Types of betta fish

When you’re selecting your first betta fish at the pet store, the sheer variety can be quite overwhelming. Despite all being classified as Betta splendens, these stunning fish have been extensively bred and crossbred with other Betta species over numerous generations, resulting in the wide array of types we see today. The International Betta Congress (IBC), a global organization that hosts betta fish shows on six continents, has established standards for various categories such as fin shape, tail type, color groups, and patterns. Referring to their latest exhibition standards, let’s explore some of the most popular categories of Betta splendens in the aquarium trade.

Halfmoon Betta

The most renowned variety of Betta splendens is the halfmoon betta. This type gets its name from its impressive tail, or caudal fin, which forms a perfect half-circle or a crisp ‘D’ shape, extending to a full 180 degrees. The dorsal fin, located on the fish’s back, and the anal fin, situated on the underside near the tail, are also significantly elongated. Ideally, these fins overlap with the edges of the tail when the betta fully displays its fins, creating a spectacular visual effect.

Crowntail Betta

Another highly popular form of betta fish is the crowntail betta, recognized for its unique, crown-like tail. In this variety, the webbing between each fin ray is significantly reduced, giving the fins a spiky appearance. This distinctive look extends to the dorsal, anal, and caudal fins. There are various types of these “spikes” or ray extensions, including double ray, single ray, and cross ray.

Plakat Betta

Plakat bettas, originally bred for fighting, lack the long, flowing fins typical of many betta varieties. Instead, they have shorter fins and tails, allowing them to swim swiftly through the water. Some enthusiasts claim that shortfin bettas are generally more aggressive than their longfin counterparts due to their fighting heritage, though individual temperaments can vary. Unlike the halfmoon betta, the anal fin of the plakat is less rectangular and has a pointed edge near the tail. Plakats also often feature longer ventral fins, the two fins located under the fish’s chin, compared to other betta types.

The giant betta is a variation of the plakat betta, notable for its continuous growth throughout its life, unlike standard bettas that stop growing upon reaching adulthood. To be classified as a “giant,” a male betta must exceed a body length of 2.5 inches (6.35 cm) and have a significantly thicker and more robust appearance compared to other betta forms.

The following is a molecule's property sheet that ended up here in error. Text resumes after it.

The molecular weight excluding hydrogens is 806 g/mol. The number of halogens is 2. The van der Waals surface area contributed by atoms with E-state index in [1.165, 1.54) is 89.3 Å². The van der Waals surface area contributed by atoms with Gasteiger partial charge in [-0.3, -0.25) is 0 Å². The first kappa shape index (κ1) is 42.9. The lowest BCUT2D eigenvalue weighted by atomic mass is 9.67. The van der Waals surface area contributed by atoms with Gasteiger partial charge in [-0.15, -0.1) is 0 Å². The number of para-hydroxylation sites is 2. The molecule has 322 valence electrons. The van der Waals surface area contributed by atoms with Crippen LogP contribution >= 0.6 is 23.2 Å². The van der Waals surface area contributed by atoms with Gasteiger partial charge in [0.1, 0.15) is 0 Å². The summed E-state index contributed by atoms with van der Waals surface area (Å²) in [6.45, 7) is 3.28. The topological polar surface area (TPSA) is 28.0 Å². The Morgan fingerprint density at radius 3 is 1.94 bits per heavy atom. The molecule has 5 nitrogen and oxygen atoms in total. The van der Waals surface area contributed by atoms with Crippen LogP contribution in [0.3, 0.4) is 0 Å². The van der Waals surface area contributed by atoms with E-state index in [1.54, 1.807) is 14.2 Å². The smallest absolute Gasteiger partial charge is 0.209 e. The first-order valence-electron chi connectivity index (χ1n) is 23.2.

Doubletail Betta

Double tail bettas have the distinctive characteristic of two separate tails that connect directly to the fish’s body, resembling a single tail split into two lobes. Due to the need for a broad base to support the twin tails, their body appears shorter and stouter compared to other betta varieties. Additionally, the dorsal fin is wider and more rectangular, mirroring the shape of the anal fin. The double tail trait can be found in various types, including halfmoon, plakat, and even crowntail bettas.

Veiltail Betta

The veil tail betta is a classic variety that has been popular for a long time and is usually one of the more affordable options at pet stores. Although it has a longer tail than the plakat betta, it lacks the expansive, D-shaped tail of the halfmoon. Instead, its tail resembles a drooping teardrop, with the caudal fin starting bulbous near the body and tapering to a point. The dorsal fin is narrower, shaped like a curved blade with a pointed end, and the ventral fins are long and thin. The anal fin has a trapezoidal shape, with the front edge being shorter and the back edge longer.

Elephant Ear Betta

Betta fish with enlarged pectoral fins, located just behind the gill plate, are often referred to by various common names such as elephant ear or dumbo bettas. This designation primarily describes the enlarged pectoral fins and can be combined with different tail types and color patterns. However, due to their delicate nature, these pectoral fins are prone to splitting. Therefore, enthusiasts recommend removing any sharp decorations from the tank and maintaining high water quality to expedite the healing process.

Alien Betta

This hybridized betta blends the vibrant colors of domesticated bettas with the petite head and slender physique characteristic of “wild type” betta species. One striking feature of these bettas is the presence of dark, thick banding or bars on their dorsal, anal, and caudal fins. They are commonly found in shades ranging from blue to green iridescence, with a face that is typically not black and dark edging around the scales adding to their allure.